The New Hampshire law was not designed to give parents veto power over their daughter’s decision to have an abortion, but to further their daughter’s health by ensuring that–whatever she ultimately decides–the best medical care is available, the girl’s medical history is accurate, follow-up appointments are kept, an adult familiar with the girl’s health is present to spot symptoms of complications and to provide her with emotional support, and so forth. If a pregnant minor were really faced with a health crisis, wouldn’t that be all the more reason to notify her parents at once rather than performing a significant surgical procedure behind their backs? Requiring a health exception to a statute whose purpose is furthering health might seem ridiculous, but the courts don’t take any chances when it comes to protecting abortion.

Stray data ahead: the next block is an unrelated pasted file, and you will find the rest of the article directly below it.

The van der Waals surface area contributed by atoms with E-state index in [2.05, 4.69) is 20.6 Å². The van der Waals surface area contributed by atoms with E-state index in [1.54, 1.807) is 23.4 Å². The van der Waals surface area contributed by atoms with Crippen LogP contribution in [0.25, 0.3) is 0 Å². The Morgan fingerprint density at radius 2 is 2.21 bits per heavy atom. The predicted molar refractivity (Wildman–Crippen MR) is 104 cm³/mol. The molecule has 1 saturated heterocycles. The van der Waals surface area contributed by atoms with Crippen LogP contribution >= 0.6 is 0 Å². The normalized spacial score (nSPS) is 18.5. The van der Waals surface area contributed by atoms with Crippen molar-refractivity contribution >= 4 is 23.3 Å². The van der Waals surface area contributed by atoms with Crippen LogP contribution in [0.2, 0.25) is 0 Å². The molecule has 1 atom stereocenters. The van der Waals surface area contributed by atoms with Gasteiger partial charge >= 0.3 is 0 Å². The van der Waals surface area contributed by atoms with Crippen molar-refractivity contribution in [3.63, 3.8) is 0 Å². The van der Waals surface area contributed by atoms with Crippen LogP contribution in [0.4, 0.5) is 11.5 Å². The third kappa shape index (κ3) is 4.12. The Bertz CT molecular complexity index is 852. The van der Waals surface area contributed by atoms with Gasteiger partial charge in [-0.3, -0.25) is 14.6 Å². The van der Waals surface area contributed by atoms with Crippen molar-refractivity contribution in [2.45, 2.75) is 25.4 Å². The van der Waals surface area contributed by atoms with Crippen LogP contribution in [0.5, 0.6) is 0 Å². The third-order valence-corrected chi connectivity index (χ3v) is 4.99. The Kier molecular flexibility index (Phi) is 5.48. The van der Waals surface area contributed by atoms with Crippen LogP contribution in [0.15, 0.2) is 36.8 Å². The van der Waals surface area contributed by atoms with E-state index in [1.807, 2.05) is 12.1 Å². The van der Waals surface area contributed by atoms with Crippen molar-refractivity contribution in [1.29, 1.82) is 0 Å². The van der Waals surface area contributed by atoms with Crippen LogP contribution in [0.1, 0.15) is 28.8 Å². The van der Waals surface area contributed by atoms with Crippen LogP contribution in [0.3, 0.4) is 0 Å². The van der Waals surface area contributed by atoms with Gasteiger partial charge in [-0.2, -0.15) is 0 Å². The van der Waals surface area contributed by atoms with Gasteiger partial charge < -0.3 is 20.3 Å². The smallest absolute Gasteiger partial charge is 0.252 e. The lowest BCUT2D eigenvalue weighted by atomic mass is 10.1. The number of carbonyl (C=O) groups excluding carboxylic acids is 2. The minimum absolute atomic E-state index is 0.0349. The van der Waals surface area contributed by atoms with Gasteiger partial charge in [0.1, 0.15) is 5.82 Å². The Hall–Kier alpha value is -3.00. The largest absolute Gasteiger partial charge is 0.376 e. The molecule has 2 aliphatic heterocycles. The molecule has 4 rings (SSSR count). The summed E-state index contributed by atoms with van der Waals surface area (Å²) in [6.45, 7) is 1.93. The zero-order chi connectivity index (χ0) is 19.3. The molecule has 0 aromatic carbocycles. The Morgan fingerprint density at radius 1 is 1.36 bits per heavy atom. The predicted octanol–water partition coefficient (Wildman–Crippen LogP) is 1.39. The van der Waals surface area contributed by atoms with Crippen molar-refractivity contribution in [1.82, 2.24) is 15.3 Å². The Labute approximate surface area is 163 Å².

Breyer’s Unhealthy Hypothetical
As it is, the second of these propositions–that in the time it might take to notify a parent, or to obtain a judicial bypass, a girl’s “health” might be put in danger–came from the uncontested testimony of an abortion provider and is the crux of Planned Parenthood’s lawsuit. Helpfully trying to substantiate Planned Parenthood’s position during oral argument, Justice Stephen Breyer posed a hypothetical situation which, unfortunately, became the basis for much of the subsequent discussion. He said: